Winter safety tips: Protecting your pup's paws
Lots of dogs love the winter time. Playing in the snow can be a lot of fun for them, and what dog doesn't enjoy snuggling up with his or her humans on a cold winter night? But the cold weather, snow, and ice can present some dangers to our furry friends as well. Did you know that paw injuries and/or discomfort are some of the most common winter time dog aliments? Learning about the winter time dangers to your pet's paws and how to help prevent them can help you and your pup enjoy the cold season a bit more comfortably.
One of the most common cause of paw problems in the winter time isn't caused by the snow, ice, or cold itself, but by products that humans use to help combat the effects of the cold. Salts used to melt ice on the roads and sidewalks can be harmful to our pooches. Road salts, like other types of salts, are chemicals. Not only can the salt get stuck to our dog's feet and become a physical irritant, but it can also cause chemical burns. There are pet-safe ice melting products out there, but many individuals and citys/towns still use traditional road salt in the winter time, making these potentially dangerous products hard to avoid. Other than irritating doggy toes, road salt can be dangerous if dogs ingest the salts either directly or by licking it off their feet. Small amounts of road salt consumption may lead to minor symptoms such as increased thirst and diarrhea, but large amounts of these chemicals can cause low blood pressure, decreased muscle function, weakness and fainting, and in very serious causes seizures, comas, and death.
Other winter time dangers to your pet's paws includes snow balling of the hair between the toes, dry paw pads, and injuries from sharp pieces of ice. If snow balls form in the hair between your dog's toes, it can cause their paws to become sore and make walking normally uncomfortable. Like with us humans, the cold dry air can lead to dog's having dry skin and dry paw pads. Cracking, sometimes to the extent of bleeding and pain, can occur when paws are allowed to become extremely dry. Sharp pieces of ice can be hard to avoid in the winter time, and like pieces of glass can cause cuts and injuries to dog's feet. Other than these dangers, keep in mind that dog's feet can also become very cold, especially after spending a lot of time out in the snow and ice.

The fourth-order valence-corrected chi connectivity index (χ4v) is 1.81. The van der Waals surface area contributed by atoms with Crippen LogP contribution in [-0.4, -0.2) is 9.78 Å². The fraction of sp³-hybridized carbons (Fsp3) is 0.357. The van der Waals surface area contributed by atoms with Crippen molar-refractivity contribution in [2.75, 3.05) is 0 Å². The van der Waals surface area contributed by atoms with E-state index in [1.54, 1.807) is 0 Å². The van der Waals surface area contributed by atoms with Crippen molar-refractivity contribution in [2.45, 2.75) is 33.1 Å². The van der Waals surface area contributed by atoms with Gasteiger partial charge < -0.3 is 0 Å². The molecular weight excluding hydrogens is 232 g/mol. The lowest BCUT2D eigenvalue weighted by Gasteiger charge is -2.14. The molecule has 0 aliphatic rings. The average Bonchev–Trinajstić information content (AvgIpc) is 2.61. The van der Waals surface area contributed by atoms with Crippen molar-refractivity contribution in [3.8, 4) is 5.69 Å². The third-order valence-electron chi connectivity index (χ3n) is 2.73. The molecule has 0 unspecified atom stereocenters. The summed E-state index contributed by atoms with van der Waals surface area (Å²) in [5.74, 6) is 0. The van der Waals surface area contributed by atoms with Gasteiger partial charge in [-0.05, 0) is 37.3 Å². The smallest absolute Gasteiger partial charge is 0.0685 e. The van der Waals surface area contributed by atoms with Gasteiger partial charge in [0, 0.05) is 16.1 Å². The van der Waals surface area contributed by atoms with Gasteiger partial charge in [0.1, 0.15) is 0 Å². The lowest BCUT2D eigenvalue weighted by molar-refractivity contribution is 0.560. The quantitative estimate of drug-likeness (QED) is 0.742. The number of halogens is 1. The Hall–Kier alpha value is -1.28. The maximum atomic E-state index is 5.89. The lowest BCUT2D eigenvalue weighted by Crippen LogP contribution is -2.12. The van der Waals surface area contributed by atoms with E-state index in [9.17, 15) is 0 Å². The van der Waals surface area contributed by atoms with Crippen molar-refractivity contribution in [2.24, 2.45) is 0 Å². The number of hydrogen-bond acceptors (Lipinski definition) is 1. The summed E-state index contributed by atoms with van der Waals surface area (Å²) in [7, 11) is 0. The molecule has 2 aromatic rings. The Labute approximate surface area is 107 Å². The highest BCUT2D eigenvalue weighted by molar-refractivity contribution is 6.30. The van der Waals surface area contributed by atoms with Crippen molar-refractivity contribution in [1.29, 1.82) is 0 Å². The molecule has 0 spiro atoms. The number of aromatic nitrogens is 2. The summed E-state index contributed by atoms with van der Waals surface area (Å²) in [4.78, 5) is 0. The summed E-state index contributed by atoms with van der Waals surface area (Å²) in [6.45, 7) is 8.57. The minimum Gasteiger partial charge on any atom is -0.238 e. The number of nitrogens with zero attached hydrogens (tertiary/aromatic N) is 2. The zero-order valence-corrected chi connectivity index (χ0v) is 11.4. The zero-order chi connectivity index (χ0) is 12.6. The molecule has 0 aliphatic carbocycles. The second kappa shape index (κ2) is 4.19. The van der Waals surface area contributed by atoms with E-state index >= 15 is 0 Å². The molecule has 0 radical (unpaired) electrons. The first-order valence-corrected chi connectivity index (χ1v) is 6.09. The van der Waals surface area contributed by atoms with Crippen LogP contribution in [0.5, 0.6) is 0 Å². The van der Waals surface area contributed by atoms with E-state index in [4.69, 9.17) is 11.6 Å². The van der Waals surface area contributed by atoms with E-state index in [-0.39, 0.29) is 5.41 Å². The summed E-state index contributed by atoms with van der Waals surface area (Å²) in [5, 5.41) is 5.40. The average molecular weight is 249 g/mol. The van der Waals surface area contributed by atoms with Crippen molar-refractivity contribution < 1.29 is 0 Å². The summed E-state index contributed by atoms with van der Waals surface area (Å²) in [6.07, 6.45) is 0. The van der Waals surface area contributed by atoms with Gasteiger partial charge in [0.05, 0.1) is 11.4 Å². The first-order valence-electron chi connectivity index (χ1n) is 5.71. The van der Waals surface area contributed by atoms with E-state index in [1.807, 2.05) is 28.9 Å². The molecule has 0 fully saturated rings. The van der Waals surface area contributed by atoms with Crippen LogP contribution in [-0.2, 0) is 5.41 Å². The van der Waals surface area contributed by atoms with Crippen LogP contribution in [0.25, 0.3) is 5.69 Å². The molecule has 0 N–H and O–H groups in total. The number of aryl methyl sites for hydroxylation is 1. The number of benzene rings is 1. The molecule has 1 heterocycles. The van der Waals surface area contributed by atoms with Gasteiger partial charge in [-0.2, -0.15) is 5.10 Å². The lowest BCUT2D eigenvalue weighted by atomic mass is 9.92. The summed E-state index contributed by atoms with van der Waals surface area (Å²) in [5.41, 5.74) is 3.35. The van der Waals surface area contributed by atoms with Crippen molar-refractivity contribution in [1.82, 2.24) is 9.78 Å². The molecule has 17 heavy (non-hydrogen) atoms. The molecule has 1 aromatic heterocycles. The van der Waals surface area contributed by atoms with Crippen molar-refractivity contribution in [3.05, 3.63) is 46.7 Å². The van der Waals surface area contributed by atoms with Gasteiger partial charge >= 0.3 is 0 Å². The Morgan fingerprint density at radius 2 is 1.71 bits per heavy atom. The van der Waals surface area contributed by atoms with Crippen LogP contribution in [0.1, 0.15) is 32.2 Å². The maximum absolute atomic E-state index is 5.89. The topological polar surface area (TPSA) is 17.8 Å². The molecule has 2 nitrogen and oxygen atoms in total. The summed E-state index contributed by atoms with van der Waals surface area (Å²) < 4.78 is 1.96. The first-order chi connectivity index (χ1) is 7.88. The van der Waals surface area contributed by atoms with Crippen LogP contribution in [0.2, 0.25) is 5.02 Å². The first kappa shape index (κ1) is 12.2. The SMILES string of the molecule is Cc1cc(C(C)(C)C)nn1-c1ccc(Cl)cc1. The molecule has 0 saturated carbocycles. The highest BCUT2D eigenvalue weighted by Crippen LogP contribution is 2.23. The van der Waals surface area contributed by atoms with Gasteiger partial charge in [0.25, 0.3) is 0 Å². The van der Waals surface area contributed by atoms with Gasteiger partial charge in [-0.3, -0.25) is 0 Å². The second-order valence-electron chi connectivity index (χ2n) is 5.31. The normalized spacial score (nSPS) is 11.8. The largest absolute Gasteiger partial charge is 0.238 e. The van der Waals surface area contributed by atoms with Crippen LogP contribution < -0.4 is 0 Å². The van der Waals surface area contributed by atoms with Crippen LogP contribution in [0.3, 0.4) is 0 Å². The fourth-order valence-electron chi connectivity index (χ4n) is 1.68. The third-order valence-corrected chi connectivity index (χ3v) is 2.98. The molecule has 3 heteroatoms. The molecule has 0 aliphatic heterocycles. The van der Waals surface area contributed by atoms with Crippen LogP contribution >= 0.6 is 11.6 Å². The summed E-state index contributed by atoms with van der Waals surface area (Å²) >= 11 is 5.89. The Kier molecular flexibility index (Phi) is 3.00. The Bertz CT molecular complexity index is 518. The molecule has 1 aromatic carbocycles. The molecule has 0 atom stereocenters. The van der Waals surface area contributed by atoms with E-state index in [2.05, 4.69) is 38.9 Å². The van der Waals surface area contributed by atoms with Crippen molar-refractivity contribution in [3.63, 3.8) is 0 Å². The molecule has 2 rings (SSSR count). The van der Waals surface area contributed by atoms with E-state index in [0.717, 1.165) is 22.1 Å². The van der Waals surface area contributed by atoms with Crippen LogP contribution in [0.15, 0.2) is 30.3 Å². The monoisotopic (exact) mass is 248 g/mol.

So what can you do to help keep your best friends feet more comfortable this winter? Here are some tips!
- On your own property, if you need to use deicing products look for products that are pet friendly. There are animal safe brands of deicing products sold, or you can instead use sand or kitty litter out on your walk ways.
- Keep your dog's feet well groomed. If your dog has long hair on the bottom of his/her feet, keep the hair trimmed and clean to help prevent it from collecting snow balls.
- Keep a cup of warm water and a towel near your door. When you come inside after walking your dog, you can use the towel to clean any salt or snow off of your dog before he/she has the opportunity to lick his/her paws.
- Think about getting your dog some booties. Sure a few people may laugh at you, but it's the best way to protect your dogs feet from the snow, ice, salt, and cold.
- If you or your dog don't like the idea of dog booties, there are many different paw waxes on the market. Paw waxes work to form a protective coating on your dog's paws, protecting them from the elements. However, paw waxes must be reapplied often, and they don't stop salt from sticking to your dogs paws so you will still need to be careful and watch for salt ingestion.
- Keep an eye on your dog, and bring him/her inside to warm up when necessary. Remember that dogs can suffer from hypothermia and frost bite, so it's important not to leave your dog outside too long in the cold.
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